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New Mexico State biologist to head statewide environmental institute

With the aid of a $3 million grant from the National Science Foundation, New Mexico universities will create an institute whose purpose is to generate new understanding of the natural resources of New Mexico and to make data on water, land and biodiversity in the state available to scientists, land managers and policy makers, said New Mexico State University biology professor Daniel Howard.



Funded by a $3 million grant from the National Science Foundation, New Mexico State University biology professor Daniel J. Howard will head a institute aimed at coordinating and analyzing data on water, land and biodiversity from around the state and making the information available to decision makers. (NMSU photo by Darren Phillips)

While key parts of the New Mexico Institute for Natural Resource Analysis and Management (INRAM) will be located at New Mexico State, work will be shared by the University of New Mexico, New Mexico Tech, New Mexico Highlands, Eastern New Mexico University and Western New Mexico University, said Howard, who will be the institute's director.

The $3 million grant is part of a larger, $6.2 million grant awarded to New Mexico in March through the NSF's Experimental Program to Stimulate Competitive Research (EPSCoR) program, which will be administered through the University of New Mexico, he said.

Among the initiatives to be launched by INRAM are:

- Creation of a Laboratory of Environmental Spatial Analysis (LESA), a fully equipped laboratory for environmental analysis using geographic information science and remote sensing technology. LESA will be overseen by Michael DeMers, head of New Mexico State's geography department, in cooperation with New Mexico State's Center for Agricultural Remote Sensing and Meteorology and UNM's Earth Data Analysis Center.

- Creation of a Laboratory for Environmental Chemistry (LEC) with state-of-the-art facilities and technical expertise for chemical analyses of water soil, plant and animal samples. LEC will be housed at New Mexico State and directed by biology associate professor William Boecklen.

- Support of forest research, and research into the effects of the Cerro Grande and Viveash fires, by New Mexico Highlands University through the purchase of field vehicles, computer hardware and other equipment, and by providing funds to support a faculty position in New Mexico Highland's Natural Resources Management Department.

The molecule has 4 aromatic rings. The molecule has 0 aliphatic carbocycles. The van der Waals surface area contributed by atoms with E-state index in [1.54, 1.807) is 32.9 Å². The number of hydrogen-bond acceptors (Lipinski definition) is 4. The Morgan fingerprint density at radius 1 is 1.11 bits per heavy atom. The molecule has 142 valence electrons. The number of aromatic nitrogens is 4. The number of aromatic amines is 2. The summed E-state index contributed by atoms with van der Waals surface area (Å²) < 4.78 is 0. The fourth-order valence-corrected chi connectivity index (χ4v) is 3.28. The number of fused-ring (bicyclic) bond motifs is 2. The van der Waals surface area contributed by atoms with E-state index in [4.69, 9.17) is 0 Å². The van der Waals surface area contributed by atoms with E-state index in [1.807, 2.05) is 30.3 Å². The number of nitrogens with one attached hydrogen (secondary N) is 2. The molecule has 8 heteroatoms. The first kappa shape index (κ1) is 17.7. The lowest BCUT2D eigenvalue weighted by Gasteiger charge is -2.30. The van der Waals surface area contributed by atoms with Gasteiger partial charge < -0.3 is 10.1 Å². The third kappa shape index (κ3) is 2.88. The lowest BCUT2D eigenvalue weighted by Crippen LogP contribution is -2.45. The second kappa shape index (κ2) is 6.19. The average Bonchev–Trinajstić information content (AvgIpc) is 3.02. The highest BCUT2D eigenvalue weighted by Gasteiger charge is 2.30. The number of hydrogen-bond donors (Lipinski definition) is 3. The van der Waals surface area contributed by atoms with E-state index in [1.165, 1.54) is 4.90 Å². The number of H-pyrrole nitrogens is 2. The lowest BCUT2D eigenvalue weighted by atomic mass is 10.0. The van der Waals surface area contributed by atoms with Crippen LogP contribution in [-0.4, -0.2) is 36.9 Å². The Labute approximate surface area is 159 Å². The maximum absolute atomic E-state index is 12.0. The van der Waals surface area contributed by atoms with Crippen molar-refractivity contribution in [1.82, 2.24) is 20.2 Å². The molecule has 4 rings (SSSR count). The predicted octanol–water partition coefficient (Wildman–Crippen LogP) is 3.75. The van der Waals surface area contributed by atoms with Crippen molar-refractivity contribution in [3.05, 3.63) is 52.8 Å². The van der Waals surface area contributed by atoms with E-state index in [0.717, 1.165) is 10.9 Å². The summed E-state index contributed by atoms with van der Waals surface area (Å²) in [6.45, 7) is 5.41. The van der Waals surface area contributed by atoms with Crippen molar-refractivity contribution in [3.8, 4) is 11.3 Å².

- Support of New Mexico Tech's use of remote sensing technology for the study of water cycling problems in semiarid environments by providing funds to support the hiring of an assistant professor and a computer technician to specialize in that area.

- Equipment and training to pursue studies of genetic variation in plants and animals will be provided by New Mexico State's Laboratory of Ecological and Evolutionary Genetics, which has agreed to be incorporated into INRAM, said Howard, who heads that laboratory.

DeMers said LESA will allow for the input, storage, editing retrieval, analysis and output of mapable data on animals, vegetation, water, minerals and chemical analyses of environmental factors.

"It's designed to let researchers across the state interact, so they can create good science on which management decisions can be based," he said. "There will be a server here at NMSU, but the system will be networked statewide."

Timothy Lowrey, director of the University of New Mexico's Museum of Southwestern Biology, who will oversee the biodiversity component of the institute, said natural history museums statewide will put their collections on databases that will be networked through the LESA system.

"This will be the first time any museum in the state has been on a database and, furthermore, those databases will be linked. So we will have information about what's in the south as well as in the north. We'll also be able to highlight those areas in the state which have not been collected and inventoried, so researchers can go to those areas," he said.

Howard said the INRAM's ability to put the museums' information into a database is a tribute to the work of curators around the state who preserved their collections through a period in the 1960s, 70s and 80s when the work of collectors was not academically fashionable.

"In New Mexico we have preserved our collections and scientists nationwide are now beginning to recognize their value," he said.

"Also, there is a high level of biodiversity in New Mexico -- many different species of plants and animals reach the limit of their ranges within the boundaries of the state. This makes New Mexico a sensitive barometer of environmental change," he added.

"Putting together the institute has been a team effort and I should recognize the work, not only of DeMers and Lowrey, but of Eric Small at New Mexico Tech, Brook Milligan and Vincent Gutschick, in our biology department, the support of our department head Laura Huenneke, and of Ted Sammis, the state climatologist at New Mexico State," he said.

Photo is available at http://ucommphoto.nmsu.edu/newsphoto/howard_dan.jpg.
CUTLINE: Funded by a $3 million grant from the National Science Foundation, New Mexico State University biology professor Daniel J. Howard will head a institute aimed at coordinating and analyzing data on water, land and biodiversity from around the state and making the information available to decision makers. (NMSU photo by Darren Phillips)

Jack King
March 12, 2002